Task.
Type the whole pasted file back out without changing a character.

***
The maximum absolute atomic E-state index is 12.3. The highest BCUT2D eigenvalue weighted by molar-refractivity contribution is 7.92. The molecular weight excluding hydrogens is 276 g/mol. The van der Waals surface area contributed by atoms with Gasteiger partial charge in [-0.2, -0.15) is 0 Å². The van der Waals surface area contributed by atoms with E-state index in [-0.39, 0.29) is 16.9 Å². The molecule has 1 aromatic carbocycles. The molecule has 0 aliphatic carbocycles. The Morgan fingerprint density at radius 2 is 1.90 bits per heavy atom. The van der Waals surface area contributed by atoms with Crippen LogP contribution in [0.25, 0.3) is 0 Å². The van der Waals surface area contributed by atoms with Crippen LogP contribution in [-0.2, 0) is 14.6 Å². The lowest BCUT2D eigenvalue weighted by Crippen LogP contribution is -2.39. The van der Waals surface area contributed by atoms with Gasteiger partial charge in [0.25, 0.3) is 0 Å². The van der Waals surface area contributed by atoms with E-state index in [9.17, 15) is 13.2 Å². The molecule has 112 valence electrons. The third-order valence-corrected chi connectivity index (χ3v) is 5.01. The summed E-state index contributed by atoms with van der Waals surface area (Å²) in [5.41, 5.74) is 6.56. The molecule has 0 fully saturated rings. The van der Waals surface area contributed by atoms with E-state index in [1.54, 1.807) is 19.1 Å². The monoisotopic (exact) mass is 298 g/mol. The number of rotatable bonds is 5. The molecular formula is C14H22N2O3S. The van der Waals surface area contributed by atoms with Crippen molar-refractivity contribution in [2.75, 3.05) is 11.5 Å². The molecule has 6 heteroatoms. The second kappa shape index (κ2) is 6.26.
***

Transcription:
The maximum absolute atomic E-state index is 12.3. The highest BCUT2D eigenvalue weighted by molar-refractivity contribution is 7.92. The molecular weight excluding hydrogens is 276 g/mol. The van der Waals surface area contributed by atoms with Gasteiger partial charge in [-0.2, -0.15) is 0 Å². The van der Waals surface area contributed by atoms with E-state index in [-0.39, 0.29) is 16.9 Å². The molecule has 1 aromatic carbocycles. The molecule has 0 aliphatic carbocycles. The Morgan fingerprint density at radius 2 is 1.90 bits per heavy atom. The van der Waals surface area contributed by atoms with Crippen LogP contribution in [0.25, 0.3) is 0 Å². The van der Waals surface area contributed by atoms with Crippen LogP contribution in [-0.2, 0) is 14.6 Å². The lowest BCUT2D eigenvalue weighted by Crippen LogP contribution is -2.39. The van der Waals surface area contributed by atoms with Gasteiger partial charge in [0.25, 0.3) is 0 Å². The van der Waals surface area contributed by atoms with E-state index in [9.17, 15) is 13.2 Å². The molecule has 112 valence electrons. The third-order valence-corrected chi connectivity index (χ3v) is 5.01. The summed E-state index contributed by atoms with van der Waals surface area (Å²) in [5.41, 5.74) is 6.56. The molecule has 0 fully saturated rings. The van der Waals surface area contributed by atoms with E-state index in [1.54, 1.807) is 19.1 Å². The monoisotopic (exact) mass is 298 g/mol. The number of rotatable bonds is 5. The molecular formula is C14H22N2O3S. The van der Waals surface area contributed by atoms with Crippen molar-refractivity contribution in [2.75, 3.05) is 11.5 Å². The molecule has 6 heteroatoms. The second kappa shape index (κ2) is 6.26.